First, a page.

It was reported earlier this year that Google has secretly been working on a search product for China which may comply with the country’s strict censorship regulations. The company has taken a lot of flak for the project called Dragonfly and has seen considerable opposition to it from many employees as well. According to a new report, it has now dealt a major blow to the Dragonfly program by halting a data collection project in China.
The Intercept reports that while Google is still researching web searches in China, an official launch for Dragonfly has been postponed indefinitely. The company’s executives have reportedly shut down one of the most important data sources for the project amid opposition from employees. This would make ongoing work very difficult for the Dragonfly team.
Google started researching internet searches in China by setting up a dummy search engine at 265.com. The queries made through this search engine would be redirected to Baidu, China’s biggest search engine. Google could thus get a sense of what the Chinese users were searching for online.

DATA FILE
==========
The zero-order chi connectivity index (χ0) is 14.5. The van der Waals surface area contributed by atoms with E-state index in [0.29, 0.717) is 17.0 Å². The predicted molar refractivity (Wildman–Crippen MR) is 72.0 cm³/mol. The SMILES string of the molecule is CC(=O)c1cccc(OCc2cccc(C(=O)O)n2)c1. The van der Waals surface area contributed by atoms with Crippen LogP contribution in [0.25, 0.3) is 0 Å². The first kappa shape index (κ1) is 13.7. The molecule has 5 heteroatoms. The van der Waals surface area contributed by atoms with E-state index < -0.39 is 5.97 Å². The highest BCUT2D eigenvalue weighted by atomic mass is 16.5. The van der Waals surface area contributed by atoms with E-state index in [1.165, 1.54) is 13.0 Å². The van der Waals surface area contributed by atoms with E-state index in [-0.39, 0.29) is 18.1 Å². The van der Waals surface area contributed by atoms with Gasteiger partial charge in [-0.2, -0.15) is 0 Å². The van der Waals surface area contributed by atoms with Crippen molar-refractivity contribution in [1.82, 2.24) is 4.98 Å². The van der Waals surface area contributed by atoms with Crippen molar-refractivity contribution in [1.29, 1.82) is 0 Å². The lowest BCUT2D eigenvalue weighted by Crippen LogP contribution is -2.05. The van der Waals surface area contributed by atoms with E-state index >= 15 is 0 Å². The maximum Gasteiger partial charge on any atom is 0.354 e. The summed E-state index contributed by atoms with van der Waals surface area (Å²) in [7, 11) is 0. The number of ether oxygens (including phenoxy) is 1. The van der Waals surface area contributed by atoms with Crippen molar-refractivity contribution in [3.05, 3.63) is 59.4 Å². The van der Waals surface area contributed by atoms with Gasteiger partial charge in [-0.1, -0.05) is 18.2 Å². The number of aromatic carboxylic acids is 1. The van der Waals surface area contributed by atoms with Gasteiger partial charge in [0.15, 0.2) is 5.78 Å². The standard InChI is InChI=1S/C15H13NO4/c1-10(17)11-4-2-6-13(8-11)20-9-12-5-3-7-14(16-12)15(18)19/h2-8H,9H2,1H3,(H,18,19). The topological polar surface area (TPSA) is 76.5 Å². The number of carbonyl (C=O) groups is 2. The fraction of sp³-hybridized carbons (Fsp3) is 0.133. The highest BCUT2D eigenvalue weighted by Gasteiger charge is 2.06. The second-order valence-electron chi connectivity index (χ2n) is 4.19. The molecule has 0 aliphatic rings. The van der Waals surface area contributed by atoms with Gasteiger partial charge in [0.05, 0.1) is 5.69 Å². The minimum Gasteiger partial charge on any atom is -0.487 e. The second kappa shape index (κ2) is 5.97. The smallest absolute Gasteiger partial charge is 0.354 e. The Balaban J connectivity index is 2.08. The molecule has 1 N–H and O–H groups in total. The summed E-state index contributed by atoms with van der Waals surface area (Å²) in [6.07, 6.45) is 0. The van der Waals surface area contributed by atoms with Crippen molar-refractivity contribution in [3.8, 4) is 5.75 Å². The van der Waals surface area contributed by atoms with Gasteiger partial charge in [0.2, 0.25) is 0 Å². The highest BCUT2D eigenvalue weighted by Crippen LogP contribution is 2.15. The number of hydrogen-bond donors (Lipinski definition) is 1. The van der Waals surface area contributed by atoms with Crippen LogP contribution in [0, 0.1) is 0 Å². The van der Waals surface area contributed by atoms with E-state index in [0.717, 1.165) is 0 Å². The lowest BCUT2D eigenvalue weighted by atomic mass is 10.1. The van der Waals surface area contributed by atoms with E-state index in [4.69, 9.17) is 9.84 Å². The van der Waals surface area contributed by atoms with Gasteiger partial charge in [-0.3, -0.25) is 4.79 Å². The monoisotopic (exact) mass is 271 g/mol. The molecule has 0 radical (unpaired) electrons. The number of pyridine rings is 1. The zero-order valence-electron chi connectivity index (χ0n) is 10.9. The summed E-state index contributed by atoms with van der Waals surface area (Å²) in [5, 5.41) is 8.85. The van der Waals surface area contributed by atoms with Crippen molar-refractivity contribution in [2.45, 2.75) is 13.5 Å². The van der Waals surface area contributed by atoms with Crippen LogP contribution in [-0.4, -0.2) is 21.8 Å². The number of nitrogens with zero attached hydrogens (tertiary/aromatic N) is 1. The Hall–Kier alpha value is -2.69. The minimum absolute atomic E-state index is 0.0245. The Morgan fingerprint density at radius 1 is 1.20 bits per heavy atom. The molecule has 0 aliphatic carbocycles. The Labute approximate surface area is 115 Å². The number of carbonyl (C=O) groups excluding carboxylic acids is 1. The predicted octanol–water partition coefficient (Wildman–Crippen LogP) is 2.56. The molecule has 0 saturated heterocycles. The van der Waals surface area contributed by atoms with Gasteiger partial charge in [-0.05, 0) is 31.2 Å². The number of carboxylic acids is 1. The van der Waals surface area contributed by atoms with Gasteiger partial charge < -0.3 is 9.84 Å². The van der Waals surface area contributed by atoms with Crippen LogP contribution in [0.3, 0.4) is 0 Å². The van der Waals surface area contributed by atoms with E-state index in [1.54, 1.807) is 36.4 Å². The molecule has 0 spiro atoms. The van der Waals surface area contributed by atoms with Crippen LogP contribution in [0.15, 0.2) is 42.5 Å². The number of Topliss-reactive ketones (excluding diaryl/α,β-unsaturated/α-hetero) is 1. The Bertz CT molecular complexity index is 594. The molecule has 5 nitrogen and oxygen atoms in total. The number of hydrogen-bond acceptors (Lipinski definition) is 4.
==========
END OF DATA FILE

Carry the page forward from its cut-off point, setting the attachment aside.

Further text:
The company is now said to have shut down 265.com, leaving the Dragonfly team in a lot of difficulties as their biggest data source has not been taken away. The widespread opposition to Dragonfly may have forced Google to give up on its China ambitions. In his recent appearance before the House Judiciary Committee, Google CEO Sundar Pichai did say that the company has “no plans” to launch a search engine in China.
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